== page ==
UPDATE 2/12: All told, the BLM ended up receiving about 30,000 comments on the proposed Piñon Pipeline. That's according to Victoria Barr of the BLM's Farmington Field Office who discussed oil and gas development in northwestern New Mexico on the KUNM Call In Show.
For some eight decades, companies have drilled for natural gas in the San Juan Basin. There are thousands of miles of gas pipelines networked across northwestern New Mexico, but plans to transport crude oil out of the same area are raising serious questions—about pipelines, but also about new development in the San Juan Basin.
If you’ve tried to pull onto U.S. Highway 550 near Counselor or Lybrook, New Mexico, in the past few months, you’ve probably had to wait a while.
There are more than 50 new oil wells in this immediate area. When they’re first being drilled, each requires a lot of workers—and trucks. Then, once the oil starts flowing, the product is loaded into semi-trucks that rumble down the narrow dirt roads and pull onto the highway, headed for rail lines and markets.
There is another way to transport the oil. That is, by pipeline.
“What we know is from the production that's there now, there's a better way to be able to gather it, collect it and move it, so that's how we base our business plan,” says David Wait, Chief Operating Officer of Saddle Butte Pipeline, based in Durango, Colorado.
His company would like to build a pipeline that would run 130 miles from Lybrook down to the rail lines along Interstate-40 in the western New Mexico towns of Prewitt or Milan.
The pipeline would parallel an existing natural gas line, running through private, federal, state and Navajo lands. Wait adds, “We look at this as a great opportunity to minimize the risks from trucking, a great opportunity to be able to crude oil in the safest possible way.” Local residents agree the roads are being chewed up. They say the semis drive too fast. And they worry about school buses sharing those roads.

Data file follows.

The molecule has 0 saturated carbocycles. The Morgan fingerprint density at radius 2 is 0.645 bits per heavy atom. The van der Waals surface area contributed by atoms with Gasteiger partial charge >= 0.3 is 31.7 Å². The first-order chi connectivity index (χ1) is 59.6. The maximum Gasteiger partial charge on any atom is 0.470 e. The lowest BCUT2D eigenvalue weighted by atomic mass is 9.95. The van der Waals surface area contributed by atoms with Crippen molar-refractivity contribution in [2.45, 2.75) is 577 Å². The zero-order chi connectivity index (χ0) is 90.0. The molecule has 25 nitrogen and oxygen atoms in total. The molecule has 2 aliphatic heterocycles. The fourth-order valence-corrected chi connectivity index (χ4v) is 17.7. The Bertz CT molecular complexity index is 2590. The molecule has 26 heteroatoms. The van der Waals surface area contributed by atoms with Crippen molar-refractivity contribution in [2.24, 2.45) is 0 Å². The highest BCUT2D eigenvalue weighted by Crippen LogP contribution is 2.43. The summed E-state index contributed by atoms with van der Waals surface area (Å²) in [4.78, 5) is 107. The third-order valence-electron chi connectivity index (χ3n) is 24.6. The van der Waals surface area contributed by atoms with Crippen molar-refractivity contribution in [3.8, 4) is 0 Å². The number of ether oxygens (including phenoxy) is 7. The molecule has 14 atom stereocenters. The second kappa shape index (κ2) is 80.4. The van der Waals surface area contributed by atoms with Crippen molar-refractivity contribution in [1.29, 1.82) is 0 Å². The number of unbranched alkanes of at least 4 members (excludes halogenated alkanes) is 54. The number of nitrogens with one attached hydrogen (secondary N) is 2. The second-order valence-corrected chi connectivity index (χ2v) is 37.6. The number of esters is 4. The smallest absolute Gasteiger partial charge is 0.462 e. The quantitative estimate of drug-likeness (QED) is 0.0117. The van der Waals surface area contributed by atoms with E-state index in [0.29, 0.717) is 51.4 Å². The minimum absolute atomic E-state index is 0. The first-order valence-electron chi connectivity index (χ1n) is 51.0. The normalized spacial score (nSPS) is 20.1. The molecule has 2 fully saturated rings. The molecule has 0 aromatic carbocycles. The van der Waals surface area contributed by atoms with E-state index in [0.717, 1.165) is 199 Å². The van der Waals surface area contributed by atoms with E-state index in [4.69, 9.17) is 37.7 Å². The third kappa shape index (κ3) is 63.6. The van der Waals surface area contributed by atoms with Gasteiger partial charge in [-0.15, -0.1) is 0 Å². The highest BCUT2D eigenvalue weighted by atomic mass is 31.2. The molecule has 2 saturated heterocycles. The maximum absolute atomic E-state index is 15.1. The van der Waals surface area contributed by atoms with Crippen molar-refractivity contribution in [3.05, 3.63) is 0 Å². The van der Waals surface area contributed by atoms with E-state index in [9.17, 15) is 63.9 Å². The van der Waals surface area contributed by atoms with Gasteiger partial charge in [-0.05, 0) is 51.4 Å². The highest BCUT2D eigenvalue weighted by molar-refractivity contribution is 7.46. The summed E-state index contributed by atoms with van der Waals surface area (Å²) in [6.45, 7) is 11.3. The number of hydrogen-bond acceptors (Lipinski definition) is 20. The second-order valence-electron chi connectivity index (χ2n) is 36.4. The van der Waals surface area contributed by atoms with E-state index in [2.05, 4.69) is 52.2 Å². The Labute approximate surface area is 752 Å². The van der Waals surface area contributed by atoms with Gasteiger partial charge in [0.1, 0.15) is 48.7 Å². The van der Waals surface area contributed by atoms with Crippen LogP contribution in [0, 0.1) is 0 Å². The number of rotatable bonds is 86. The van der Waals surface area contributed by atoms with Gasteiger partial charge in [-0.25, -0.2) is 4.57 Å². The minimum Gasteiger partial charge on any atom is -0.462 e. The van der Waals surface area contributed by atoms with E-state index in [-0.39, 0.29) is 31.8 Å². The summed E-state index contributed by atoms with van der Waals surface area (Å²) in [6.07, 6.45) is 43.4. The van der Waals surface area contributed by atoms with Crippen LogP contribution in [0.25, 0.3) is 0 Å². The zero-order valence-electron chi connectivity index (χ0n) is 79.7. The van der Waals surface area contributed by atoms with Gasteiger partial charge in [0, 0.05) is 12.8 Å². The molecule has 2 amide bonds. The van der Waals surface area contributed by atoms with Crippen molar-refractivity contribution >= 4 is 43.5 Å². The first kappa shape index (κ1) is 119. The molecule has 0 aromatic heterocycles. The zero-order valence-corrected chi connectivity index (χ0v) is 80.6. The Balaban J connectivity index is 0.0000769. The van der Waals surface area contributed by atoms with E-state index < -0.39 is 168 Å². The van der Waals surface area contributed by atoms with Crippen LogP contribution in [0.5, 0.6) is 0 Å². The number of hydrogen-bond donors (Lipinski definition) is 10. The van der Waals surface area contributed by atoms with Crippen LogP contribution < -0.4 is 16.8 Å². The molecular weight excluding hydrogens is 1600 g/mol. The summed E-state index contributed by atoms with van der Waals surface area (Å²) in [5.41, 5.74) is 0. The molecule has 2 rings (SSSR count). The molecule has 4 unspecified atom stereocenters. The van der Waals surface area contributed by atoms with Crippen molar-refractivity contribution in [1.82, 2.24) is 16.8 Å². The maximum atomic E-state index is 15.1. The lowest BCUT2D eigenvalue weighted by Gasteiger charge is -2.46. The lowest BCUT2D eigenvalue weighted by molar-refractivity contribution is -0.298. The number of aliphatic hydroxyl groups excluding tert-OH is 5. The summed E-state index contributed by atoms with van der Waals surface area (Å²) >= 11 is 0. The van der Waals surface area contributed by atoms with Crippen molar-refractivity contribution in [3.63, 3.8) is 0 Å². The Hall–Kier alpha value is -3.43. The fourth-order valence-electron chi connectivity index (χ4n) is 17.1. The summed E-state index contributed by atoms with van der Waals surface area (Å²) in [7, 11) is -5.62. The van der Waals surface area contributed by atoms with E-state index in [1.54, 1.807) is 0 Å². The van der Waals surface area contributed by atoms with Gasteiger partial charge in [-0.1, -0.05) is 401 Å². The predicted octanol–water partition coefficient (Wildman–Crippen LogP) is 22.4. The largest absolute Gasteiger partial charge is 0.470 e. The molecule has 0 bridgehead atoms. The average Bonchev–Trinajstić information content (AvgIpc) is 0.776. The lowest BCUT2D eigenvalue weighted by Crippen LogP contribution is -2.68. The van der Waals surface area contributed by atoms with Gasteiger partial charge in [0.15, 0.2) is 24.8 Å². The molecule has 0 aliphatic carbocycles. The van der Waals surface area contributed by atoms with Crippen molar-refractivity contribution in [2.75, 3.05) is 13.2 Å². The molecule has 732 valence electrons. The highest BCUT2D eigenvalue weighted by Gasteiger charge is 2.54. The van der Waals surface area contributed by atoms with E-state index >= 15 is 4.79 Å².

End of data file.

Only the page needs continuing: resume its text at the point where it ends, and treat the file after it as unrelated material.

But they’re worried about more than the traffic.
Last month, almost a 150 people squeezed into a room at the U.S. Bureau of Land Management’s office in Santa Fe for a meeting on the Piñon Pipeline, which Saddle Butte hopes to build.
Adding another 130 miles of pipeline to the thousands of miles already out there might not seem like such a big deal.
But the Piñon Pipeline would be one of the first crude oil pipelines in northwestern New Mexico.
“I’ll keep my comments as close to the technical as possible,” said archaeologist Rebecca Proctor, at the meeting last month. “But I don’t want anyone here to think that that means that I don’t understand the incredible potential for destruction to the things I’ve spent my life trying to understand, explore and protect.”
Proctor worries development will destroy archaeological sites. Environmental groups like WildEarth Guardians and the Sierra Club have expressed similar concerns.
Some Navajo people—many who drove a hundred and fifty miles to attend the meeting—spoke passionately against the pipeline and development. But a few say they want the pipeline.
“I live like five miles where that line’s going to lay,” said Matthew Sandoval, who identified himself as a welder and a 14-year member of Pipeliners Local Union 798. He explained that he’d spoken with cousins, nephews, brothers and others who live nearby—and they all want the line because it will mean work.
Sandoval also said during his comments that union members have been told the pipeline plan is already “set in stone.”
The pipeline is igniting so much interest in part because for some, it’s not just about one pipeline. Under the current rules, companies are still supposed to be exploring for oil—not technically producing oil.
Some local residents and environmental groups fear that if the pipeline is built, oil drilling will take off before it’s properly regulated.